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Count every choice of courage

Do you notice every time you choose courage?


Do you acknowledge and honor yourself every time you choose courage? Probably not.


I am constantly pointing out to my friends and clients how they are choosing courage in instances they did not recognize as such.


Recently, a friend told me, “I didn’t want to go to the party. But I went anyway. And I’m glad I did.”


I asked, “Why didn’t you want to go to the party?”


“I felt nervous about talking with people I didn’t know.”


“So you felt some fear in association with talking with new people. You chose to accept the fear and chose the courage to talk with them anyway, right? That inspires me.”


“You’re right. I didn’t think of it that way, but I was choosing courage without realizing it.”


Discounting the value of courage and the significance of acknowledging ourselves for it

Not only do we often fail to recognize the many opportunities for courage that we either take or don’t take throughout each day, but we also regularly dismiss most choices of courage with comments like, “It’s nothing to brag about.”

You give power to and strengthen what you notice and acknowledge

This lack of awareness and dismissive attitude constitute two major stumbling blocks in establishing the choice of courage as an integral and powerful part of your life.


Consider all of the following as possible/probable expressions of courage:


  • taking your spouse’s hand while shopping

  • asking someone, “What do you like best about yourself?”

  • saying “no” or “yes” to a party invitation

  • taking a minute to wash some dishes, rather than give into the internal pressure to skip over them for more important things

  • calling a friend to ask when they can return a book

  • calling a friend when you’re in a funk

  • doing something that you’ve been avoiding

  • smiling at a stranger you pass on the street

  • driving more slowly

  • asking for help in a department store

  • asking for a refund

  • telling your child how much you admire them

  • establishing and maintaining an important boundary with someone

  • keeping silent instead of advising your son/daughter/friend/co-worker

  • saying “no” to a friend’s loan request

  • throwing a party

  • initiating a conversation with someone

  • scheduling a vacation

  • sharing a feeling of hurt or loneliness

  • doing physical exercise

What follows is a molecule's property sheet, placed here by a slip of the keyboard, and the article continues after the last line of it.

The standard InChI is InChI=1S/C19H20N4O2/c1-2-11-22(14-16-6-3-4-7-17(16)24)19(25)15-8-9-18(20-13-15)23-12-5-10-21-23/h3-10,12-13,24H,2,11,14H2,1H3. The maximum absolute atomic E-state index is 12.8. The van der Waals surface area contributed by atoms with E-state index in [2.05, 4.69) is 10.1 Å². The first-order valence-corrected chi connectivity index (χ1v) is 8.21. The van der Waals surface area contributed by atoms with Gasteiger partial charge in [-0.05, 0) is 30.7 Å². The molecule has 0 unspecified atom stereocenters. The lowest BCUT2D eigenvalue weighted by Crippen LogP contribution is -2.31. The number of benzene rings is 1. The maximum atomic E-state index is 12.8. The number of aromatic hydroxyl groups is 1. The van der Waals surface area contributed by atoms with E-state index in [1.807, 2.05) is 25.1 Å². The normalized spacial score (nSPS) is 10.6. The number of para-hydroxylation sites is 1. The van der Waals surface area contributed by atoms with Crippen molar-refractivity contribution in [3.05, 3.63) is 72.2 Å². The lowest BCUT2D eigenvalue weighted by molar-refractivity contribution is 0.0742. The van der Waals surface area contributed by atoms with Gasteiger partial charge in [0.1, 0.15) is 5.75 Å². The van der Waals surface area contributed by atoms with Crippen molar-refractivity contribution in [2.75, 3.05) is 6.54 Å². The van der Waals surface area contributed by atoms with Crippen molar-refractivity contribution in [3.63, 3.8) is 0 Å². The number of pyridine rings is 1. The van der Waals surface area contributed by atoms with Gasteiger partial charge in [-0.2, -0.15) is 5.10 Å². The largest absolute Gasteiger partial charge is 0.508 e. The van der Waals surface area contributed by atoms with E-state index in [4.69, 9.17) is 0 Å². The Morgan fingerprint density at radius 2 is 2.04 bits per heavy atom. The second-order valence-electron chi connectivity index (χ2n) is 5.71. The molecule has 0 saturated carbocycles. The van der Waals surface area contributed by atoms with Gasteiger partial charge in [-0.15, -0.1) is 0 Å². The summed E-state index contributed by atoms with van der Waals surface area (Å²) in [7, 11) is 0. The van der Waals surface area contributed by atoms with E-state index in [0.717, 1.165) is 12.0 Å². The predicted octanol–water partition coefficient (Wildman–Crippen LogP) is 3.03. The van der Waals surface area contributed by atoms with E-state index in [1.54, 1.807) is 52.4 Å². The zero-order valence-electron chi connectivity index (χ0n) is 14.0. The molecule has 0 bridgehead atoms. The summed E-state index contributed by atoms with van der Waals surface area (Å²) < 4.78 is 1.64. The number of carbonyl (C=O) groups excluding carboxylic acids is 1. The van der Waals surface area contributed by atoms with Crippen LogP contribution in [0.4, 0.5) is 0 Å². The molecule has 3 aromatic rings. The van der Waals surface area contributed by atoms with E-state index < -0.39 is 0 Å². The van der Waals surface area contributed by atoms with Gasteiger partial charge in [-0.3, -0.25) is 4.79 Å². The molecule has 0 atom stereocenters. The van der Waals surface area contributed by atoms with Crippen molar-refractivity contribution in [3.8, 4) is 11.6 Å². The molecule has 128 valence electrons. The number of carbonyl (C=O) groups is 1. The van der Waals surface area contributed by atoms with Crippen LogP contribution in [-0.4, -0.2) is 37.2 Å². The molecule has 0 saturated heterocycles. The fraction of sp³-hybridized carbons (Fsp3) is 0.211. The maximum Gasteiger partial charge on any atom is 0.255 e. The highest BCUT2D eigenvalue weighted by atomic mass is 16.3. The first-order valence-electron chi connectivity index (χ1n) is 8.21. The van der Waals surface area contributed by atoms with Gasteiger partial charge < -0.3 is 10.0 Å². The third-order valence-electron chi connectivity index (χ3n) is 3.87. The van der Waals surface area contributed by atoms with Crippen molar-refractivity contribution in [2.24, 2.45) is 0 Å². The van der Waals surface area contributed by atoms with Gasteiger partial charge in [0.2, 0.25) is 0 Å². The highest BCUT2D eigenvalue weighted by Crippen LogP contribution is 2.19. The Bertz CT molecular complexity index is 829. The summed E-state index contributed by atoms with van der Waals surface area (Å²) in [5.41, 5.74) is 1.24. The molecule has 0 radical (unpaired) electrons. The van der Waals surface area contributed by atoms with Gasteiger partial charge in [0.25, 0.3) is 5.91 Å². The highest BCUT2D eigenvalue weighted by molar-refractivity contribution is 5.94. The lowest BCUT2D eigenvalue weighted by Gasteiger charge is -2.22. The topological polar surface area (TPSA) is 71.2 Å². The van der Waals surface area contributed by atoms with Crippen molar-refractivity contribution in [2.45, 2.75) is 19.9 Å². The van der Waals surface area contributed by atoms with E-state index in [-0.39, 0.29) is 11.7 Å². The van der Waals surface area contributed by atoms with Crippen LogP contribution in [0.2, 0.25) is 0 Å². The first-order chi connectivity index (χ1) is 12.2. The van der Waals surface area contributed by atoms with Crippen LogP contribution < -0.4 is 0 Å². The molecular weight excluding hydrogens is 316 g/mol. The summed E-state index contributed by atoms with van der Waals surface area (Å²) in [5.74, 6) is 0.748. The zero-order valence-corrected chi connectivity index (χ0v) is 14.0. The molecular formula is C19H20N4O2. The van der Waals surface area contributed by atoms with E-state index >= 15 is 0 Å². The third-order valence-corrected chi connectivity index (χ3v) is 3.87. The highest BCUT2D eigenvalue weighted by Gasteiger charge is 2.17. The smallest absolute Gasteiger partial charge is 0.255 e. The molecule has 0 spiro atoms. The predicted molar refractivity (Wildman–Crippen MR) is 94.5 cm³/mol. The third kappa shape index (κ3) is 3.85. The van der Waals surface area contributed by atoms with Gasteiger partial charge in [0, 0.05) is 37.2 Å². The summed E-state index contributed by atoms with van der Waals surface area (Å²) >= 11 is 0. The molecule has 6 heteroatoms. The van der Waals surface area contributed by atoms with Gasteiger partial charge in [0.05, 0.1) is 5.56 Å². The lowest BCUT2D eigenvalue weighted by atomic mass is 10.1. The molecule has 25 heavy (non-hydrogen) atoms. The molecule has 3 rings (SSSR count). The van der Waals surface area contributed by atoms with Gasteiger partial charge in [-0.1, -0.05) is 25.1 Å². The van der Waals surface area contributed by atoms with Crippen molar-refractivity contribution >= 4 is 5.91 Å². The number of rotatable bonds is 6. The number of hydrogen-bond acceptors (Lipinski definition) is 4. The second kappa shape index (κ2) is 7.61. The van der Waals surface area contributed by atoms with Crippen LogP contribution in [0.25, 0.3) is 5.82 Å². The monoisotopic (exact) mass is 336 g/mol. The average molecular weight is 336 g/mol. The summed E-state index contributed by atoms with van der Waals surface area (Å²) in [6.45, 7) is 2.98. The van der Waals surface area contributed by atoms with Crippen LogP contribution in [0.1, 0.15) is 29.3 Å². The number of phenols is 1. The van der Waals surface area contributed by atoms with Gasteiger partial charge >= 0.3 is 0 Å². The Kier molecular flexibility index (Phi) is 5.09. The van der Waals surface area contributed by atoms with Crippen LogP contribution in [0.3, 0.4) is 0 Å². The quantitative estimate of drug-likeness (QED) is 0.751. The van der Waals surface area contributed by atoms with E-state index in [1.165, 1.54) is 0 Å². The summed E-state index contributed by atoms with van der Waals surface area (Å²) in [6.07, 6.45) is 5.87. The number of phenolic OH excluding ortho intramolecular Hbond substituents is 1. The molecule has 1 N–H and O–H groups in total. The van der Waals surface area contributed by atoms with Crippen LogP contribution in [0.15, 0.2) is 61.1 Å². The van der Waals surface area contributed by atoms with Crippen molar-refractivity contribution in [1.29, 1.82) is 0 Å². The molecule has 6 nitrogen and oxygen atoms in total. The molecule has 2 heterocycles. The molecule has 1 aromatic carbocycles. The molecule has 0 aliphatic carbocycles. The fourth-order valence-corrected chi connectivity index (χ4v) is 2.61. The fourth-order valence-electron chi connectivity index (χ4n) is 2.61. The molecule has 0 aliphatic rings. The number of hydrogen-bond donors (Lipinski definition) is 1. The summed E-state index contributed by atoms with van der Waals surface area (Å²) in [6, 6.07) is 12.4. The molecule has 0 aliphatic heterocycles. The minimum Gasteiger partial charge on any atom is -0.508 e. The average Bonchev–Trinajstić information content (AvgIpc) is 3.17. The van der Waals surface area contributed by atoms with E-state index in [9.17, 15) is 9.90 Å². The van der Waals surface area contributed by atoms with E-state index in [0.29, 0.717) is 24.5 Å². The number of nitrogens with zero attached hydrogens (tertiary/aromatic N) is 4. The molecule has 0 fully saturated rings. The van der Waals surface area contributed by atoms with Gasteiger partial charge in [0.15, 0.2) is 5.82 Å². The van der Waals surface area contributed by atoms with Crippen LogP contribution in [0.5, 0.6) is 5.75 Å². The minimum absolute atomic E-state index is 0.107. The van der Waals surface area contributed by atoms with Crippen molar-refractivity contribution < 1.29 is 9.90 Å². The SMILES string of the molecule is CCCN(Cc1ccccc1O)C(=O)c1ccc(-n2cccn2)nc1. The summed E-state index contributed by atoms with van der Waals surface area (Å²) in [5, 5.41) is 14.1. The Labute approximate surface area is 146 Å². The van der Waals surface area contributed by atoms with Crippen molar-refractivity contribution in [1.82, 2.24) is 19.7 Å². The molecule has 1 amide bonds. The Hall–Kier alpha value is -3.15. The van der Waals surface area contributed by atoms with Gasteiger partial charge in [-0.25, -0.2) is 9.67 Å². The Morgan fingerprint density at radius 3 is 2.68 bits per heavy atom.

• looking at the big picture and direction of your life

  • placing or responding to an ad on the Internet

  • trying something even though you’ll probably do it poorly

  • turning off the TV and calling a friend

  • planning your day

  • setting up a budget

  • declining an invitation from someone who is attracted to you, but you have no interest in them

  • getting out of bed in the morning


Unrecognized and acknowledged courage is not full courage

Full courage includes all four steps or components: making friends with the fear, honoring yourself for the courage you're about to choose, taking the action, and re-honoring yourself for the courage you just chose, regardless of the outcome.

The strength that builds when we include all four steps of choosing courage

When we create some consistency in recognizing and taking advantage of the smaller opportunities for courage, we create results and a solid sense of confidence and self-esteem.


Step by step builds the power

We also pave the road for making the larger opportunities for courage seem like real possibilities in our lives, rather than opportunities that we either avoid or fail to recognize.


Remember the simple adage: "Inch by inch, life’s a cinch. Yard by yard, life is hard."


By applying this simple principle to the most important choices in your life, the choices of courage, you will make more difference for yourself and others than with any other life-guiding principle.


Be vigilant for the small opportunities for courage. Count each one that you recognize today.


Breathe into the fear. Celebrate the opportunity. Take the action.

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